Sunday, February 21, 2016

308. Consequences

“Boy are we going to make some dough.”

Oh no, there was a fat chef going through my wife’s pantry, his chef’s hat waving in the morning light. Of course it wasn’t a chef, but my resident alien C.W. pretending to be one.

“You’re going to be paste if she catches you in her groceries.”

“Don’t worry,” he said. “We’ll cut Mrs. Big Dope in on the deal and she’ll have all the money she wants to keep more animals here.”

This made me shudder. “And how, exactly, are we … you … going to make all this money?”

“Soup,” he said.



My head began to spin. “How will you make money with soup?”

“Selling it,” he said, then stopped. “Well, not exactly selling it outright, but for what your species calls an intense feeling of deep affection offering.”

“A what?”

“You know, the thing TV preachers use to get rich.”

“You’re not talking about a ‘love offering’ are you?”

“Isn’t that exactly what I just said?”

“Let’s move on,” I said. “So how will you make money with soup? You know nothing about making soup.”

“That’s the beauty of it.”

“How so?

“You don’t have to. See, the big obstacle is overcoming the laws mandating that you have to know what you are doing to make food if you claim you’re doing it for your religion.”

“Oh my god.”

“Exactly,” he said. “Your species has a law that you don’t have to follow a law that offends your religion.”

“Well, not exactly …,” I began.

“In a recent case in your state, they stopped the health folks from acting. That opens the door for us to serve what I’m calling RFRA Soup, after the so-called ‘Religious Freedom Restoration Act.’ Here’s the recipe.” He handed me a page filled with typing. It read:

            RFRA SOUP
Fill a normal bathtub will water from the hot faucet.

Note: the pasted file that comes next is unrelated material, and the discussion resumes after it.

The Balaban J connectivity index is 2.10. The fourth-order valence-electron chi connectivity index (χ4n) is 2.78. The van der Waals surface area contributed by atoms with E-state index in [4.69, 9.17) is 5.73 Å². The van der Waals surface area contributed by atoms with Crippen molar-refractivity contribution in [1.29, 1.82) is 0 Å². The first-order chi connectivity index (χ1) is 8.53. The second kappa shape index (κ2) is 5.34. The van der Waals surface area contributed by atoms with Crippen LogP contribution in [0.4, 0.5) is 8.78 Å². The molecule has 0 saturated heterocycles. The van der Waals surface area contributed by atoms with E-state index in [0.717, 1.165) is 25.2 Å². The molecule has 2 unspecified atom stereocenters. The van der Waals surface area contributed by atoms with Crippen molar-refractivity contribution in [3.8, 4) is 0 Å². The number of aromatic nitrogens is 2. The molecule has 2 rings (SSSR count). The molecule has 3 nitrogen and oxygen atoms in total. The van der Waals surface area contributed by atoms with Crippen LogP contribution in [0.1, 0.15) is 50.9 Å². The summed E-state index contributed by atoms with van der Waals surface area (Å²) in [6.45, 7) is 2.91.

Add four cans of Campbell’s Potato Soup
Dice and add one onion
Salt to taste
Package and serve for a three-dollar love offering per serving
After the family has bathed, fill the tub and repeat.

I gasped. “Surely you aren’t serious.”

“Please don’t offend my religion.”

“You don’t have a religion.”

“I do, the same as the others. Making money. Have you ever seen a poor preacher on TV?”

I ignored him. “Three dollars?”

“Yes, we’ll say it’s one for the Father, one for the Son, and one for the Holy …”

“Stop it,” I said. “You’ve gone completely mad.”

We don't need no stinkin' laws.
Now that's a money-making concept. - C.W.
“I didn’t write the law,” he said. “I simply intend to flourish by it. By the way, all profits are tax-free.”

“But,” I said, “the law wasn’t intended to make people rich.”

“What was it intended for, pray tell? And notice my use of the word ‘pray.’ I’m getting into the spirit of things.”

“The law was intended to, uh, well … satisfy the belief by some that there is a higher law than those made by humans.”

“But,” he said, and I sensed a shift in his demeanor from chef to theologian, “it came pass that man’s law itself fell victim to a higher mandate, a much higher law, and one recognized as all-powerful by all gods of the eternal universe.”

“And that law was?”

He smiled and took back his recipe. “The Law of Unintended Consequences. It’s going to make us rich.”

Click on some ads. It costs them money and makes me some.

Also check out and

And buy Big Dope's book It's really quite good.

No comments:

Post a Comment